At the beginning of the year, rather than setting goals, I set intentions for what I want to be a reality in my life. Some of these rollover from year to year, and others are there for a couple of years or maybe even just one.
After setting my intentions (or big picture goals, if you prefer that term) for the year, it’s time to move onto setting the goals that make those things a reality.
At the start of each quarter, there’s a goal summary sheet in the Powersheets and this is where I start setting my goals.
Each quarter, I set a goal specifically related to each intention that I want to accomplish and will actually be able to check off a list at a certain point throughout the quarter.
For example, an intention for the year might be to live a life of simplicity. A quarterly goal might be to declutter the house or clear out a number of backlogged projects.
Without defining what a life of simplicity looks like, it isn’t something I’d ever be able to accomplish. But when I take that big picture idea or intention and break it down, I can then create those measurable goals and move forward toward them!
Once the annual prep is complete, the bulk of the work happens in the monthly prep. There isn’t anything super special or different about how I handle my monthly Powersheets prep — I pretty much walk through it as designed.
Before I get started, I flip back to both my intentions for the year and my goals for the quarter to remind myself of what I’m aiming for. I then walk through the sections of the prep work that more or less help you brain dump all your ideas before forming them into coherent goals and action steps for the month to come.
COLOR CODE YOUR TENDING LIST
There are a lot of different ways to organize your tending list and my favorite is to do it through color coding.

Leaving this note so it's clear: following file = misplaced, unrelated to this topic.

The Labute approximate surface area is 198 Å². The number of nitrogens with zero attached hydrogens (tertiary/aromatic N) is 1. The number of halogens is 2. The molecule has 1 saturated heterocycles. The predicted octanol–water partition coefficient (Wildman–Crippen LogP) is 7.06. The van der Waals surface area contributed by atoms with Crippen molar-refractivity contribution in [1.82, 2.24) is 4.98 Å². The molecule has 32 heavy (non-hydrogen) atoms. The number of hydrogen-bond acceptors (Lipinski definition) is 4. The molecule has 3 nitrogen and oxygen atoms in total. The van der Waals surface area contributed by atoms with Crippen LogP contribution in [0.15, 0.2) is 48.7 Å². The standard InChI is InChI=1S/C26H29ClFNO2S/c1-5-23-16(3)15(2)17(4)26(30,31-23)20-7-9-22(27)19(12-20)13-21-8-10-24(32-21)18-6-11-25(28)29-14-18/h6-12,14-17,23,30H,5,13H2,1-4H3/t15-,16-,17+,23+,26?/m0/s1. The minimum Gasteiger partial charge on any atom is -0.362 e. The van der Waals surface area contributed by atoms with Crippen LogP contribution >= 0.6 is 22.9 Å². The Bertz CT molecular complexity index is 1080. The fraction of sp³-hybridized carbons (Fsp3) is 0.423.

I used to do this with different pens, but switched to stickers in 2018. I use the sticker book from the Cultivate shop that has color coding built right in with flags and dots for up to 10 intentions or goals (the maximum you can flesh out in the Powersheets).
Each intention for the year has a specific color associated with it, designated by a flag, and I put a dot in the corresponding color next to the monthly, weekly, and daily goals on my tending list for each month.
This ensures that the goals I’m setting each month are all tied to an intention for my year so I’m focusing my efforts on the things that actually matter to me, rather than getting distracted by a bunch of random goals that won’t matter much in the long run.
SCHEDULE MONTHLY + WEEKLY GOALS
In order to make sure I’m actually accomplishing the goals I’ve set for each month, part of my monthly prep is creating my tending list and going right to my Simplified Planner to schedule out those monthly and weekly goals.
In the same way that the goals transform the abstract idea of an intention into a tangible reality, scheduling my goals transforms them from an idea on a piece of paper to something I will actually do.
There you have it, friends! That’s my process for using my Powersheets after five years of experimenting!
If you’ve been thinking about joining the Powersheets family in 2020, then today is your lucky day, because 2020 Powersheets are officially live! Lara and the team have done an amazing job and made what appear to be some incredible updates to the tool for the new year and I’m so excited to dive in!